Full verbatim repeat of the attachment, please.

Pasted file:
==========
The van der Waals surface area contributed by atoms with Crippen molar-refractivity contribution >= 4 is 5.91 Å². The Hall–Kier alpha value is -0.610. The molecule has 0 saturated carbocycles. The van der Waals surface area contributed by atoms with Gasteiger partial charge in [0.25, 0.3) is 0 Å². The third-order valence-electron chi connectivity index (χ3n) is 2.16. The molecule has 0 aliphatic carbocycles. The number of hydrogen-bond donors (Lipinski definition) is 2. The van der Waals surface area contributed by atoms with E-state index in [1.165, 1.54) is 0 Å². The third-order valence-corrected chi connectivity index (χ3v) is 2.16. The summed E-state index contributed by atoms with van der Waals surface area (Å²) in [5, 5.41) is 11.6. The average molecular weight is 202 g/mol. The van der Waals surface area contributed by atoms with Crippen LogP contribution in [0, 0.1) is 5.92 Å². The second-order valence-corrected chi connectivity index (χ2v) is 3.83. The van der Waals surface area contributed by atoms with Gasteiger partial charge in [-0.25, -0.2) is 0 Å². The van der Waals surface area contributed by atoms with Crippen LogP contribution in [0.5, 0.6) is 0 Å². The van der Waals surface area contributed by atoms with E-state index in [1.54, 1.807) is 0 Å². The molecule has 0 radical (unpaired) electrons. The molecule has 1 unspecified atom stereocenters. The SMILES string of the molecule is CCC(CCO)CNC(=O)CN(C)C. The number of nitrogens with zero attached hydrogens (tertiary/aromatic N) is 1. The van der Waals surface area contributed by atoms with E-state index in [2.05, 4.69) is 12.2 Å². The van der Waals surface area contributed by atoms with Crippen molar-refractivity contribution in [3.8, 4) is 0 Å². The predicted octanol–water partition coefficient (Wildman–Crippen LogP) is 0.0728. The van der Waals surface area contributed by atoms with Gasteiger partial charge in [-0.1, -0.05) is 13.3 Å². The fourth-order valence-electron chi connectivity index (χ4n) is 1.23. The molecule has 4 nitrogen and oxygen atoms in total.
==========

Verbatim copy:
The van der Waals surface area contributed by atoms with Crippen molar-refractivity contribution >= 4 is 5.91 Å². The Hall–Kier alpha value is -0.610. The molecule has 0 saturated carbocycles. The van der Waals surface area contributed by atoms with Gasteiger partial charge in [0.25, 0.3) is 0 Å². The third-order valence-electron chi connectivity index (χ3n) is 2.16. The molecule has 0 aliphatic carbocycles. The number of hydrogen-bond donors (Lipinski definition) is 2. The van der Waals surface area contributed by atoms with E-state index in [1.165, 1.54) is 0 Å². The third-order valence-corrected chi connectivity index (χ3v) is 2.16. The summed E-state index contributed by atoms with van der Waals surface area (Å²) in [5, 5.41) is 11.6. The average molecular weight is 202 g/mol. The van der Waals surface area contributed by atoms with Crippen LogP contribution in [0, 0.1) is 5.92 Å². The second-order valence-corrected chi connectivity index (χ2v) is 3.83. The van der Waals surface area contributed by atoms with Gasteiger partial charge in [-0.25, -0.2) is 0 Å². The van der Waals surface area contributed by atoms with Crippen LogP contribution in [0.5, 0.6) is 0 Å². The van der Waals surface area contributed by atoms with E-state index in [1.54, 1.807) is 0 Å². The molecule has 0 radical (unpaired) electrons. The molecule has 1 unspecified atom stereocenters. The SMILES string of the molecule is CCC(CCO)CNC(=O)CN(C)C. The number of nitrogens with zero attached hydrogens (tertiary/aromatic N) is 1. The van der Waals surface area contributed by atoms with E-state index in [2.05, 4.69) is 12.2 Å². The van der Waals surface area contributed by atoms with Crippen molar-refractivity contribution in [3.8, 4) is 0 Å². The predicted octanol–water partition coefficient (Wildman–Crippen LogP) is 0.0728. The van der Waals surface area contributed by atoms with Gasteiger partial charge in [-0.1, -0.05) is 13.3 Å². The fourth-order valence-electron chi connectivity index (χ4n) is 1.23. The molecule has 4 nitrogen and oxygen atoms in total.